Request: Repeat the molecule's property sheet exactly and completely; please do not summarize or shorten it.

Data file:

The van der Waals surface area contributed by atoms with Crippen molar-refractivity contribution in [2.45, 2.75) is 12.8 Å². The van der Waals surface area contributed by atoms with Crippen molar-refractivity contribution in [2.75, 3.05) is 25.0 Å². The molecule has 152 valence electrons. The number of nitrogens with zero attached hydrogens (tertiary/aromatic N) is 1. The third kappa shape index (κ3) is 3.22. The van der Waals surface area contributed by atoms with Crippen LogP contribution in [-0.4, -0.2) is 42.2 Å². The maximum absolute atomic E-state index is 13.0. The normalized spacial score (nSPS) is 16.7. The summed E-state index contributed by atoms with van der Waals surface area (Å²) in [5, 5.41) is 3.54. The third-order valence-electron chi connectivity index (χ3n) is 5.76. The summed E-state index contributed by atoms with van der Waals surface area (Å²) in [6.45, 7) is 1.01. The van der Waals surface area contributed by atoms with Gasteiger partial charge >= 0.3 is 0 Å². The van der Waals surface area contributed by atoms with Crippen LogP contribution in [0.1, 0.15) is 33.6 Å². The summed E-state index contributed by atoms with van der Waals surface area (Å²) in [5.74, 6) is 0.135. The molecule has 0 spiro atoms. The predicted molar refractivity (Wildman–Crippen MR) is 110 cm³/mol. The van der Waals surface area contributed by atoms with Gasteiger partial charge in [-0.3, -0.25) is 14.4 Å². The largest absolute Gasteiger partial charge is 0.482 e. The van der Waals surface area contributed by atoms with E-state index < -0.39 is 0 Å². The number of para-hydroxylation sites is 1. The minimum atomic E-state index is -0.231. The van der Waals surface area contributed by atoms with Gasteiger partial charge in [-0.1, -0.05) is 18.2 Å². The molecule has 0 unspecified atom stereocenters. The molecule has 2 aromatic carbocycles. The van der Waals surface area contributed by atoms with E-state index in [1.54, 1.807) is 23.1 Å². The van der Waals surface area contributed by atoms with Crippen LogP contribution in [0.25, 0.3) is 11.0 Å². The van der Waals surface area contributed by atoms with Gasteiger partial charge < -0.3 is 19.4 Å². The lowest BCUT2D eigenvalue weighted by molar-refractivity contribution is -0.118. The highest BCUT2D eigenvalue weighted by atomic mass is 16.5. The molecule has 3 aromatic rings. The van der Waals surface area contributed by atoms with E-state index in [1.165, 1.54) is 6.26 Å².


The van der Waals surface area contributed by atoms with Crippen molar-refractivity contribution in [2.45, 2.75) is 12.8 Å². The van der Waals surface area contributed by atoms with Crippen molar-refractivity contribution in [2.75, 3.05) is 25.0 Å². The molecule has 152 valence electrons. The number of nitrogens with zero attached hydrogens (tertiary/aromatic N) is 1. The third kappa shape index (κ3) is 3.22. The van der Waals surface area contributed by atoms with Crippen LogP contribution in [-0.4, -0.2) is 42.2 Å². The maximum absolute atomic E-state index is 13.0. The normalized spacial score (nSPS) is 16.7. The summed E-state index contributed by atoms with van der Waals surface area (Å²) in [5, 5.41) is 3.54. The third-order valence-electron chi connectivity index (χ3n) is 5.76. The summed E-state index contributed by atoms with van der Waals surface area (Å²) in [6.45, 7) is 1.01. The van der Waals surface area contributed by atoms with Gasteiger partial charge >= 0.3 is 0 Å². The van der Waals surface area contributed by atoms with Crippen LogP contribution in [0.1, 0.15) is 33.6 Å². The summed E-state index contributed by atoms with van der Waals surface area (Å²) in [5.74, 6) is 0.135. The molecule has 0 spiro atoms. The predicted molar refractivity (Wildman–Crippen MR) is 110 cm³/mol. The van der Waals surface area contributed by atoms with Gasteiger partial charge in [-0.3, -0.25) is 14.4 Å². The largest absolute Gasteiger partial charge is 0.482 e. The van der Waals surface area contributed by atoms with E-state index < -0.39 is 0 Å². The number of para-hydroxylation sites is 1. The minimum atomic E-state index is -0.231. The van der Waals surface area contributed by atoms with Gasteiger partial charge in [-0.1, -0.05) is 18.2 Å². The molecule has 0 unspecified atom stereocenters. The molecule has 2 aromatic carbocycles. The van der Waals surface area contributed by atoms with E-state index in [1.54, 1.807) is 23.1 Å². The van der Waals surface area contributed by atoms with Crippen LogP contribution in [0.25, 0.3) is 11.0 Å². The van der Waals surface area contributed by atoms with Gasteiger partial charge < -0.3 is 19.4 Å². The lowest BCUT2D eigenvalue weighted by molar-refractivity contribution is -0.118. The highest BCUT2D eigenvalue weighted by atomic mass is 16.5. The molecule has 3 aromatic rings. The van der Waals surface area contributed by atoms with E-state index in [1.165, 1.54) is 6.26 Å².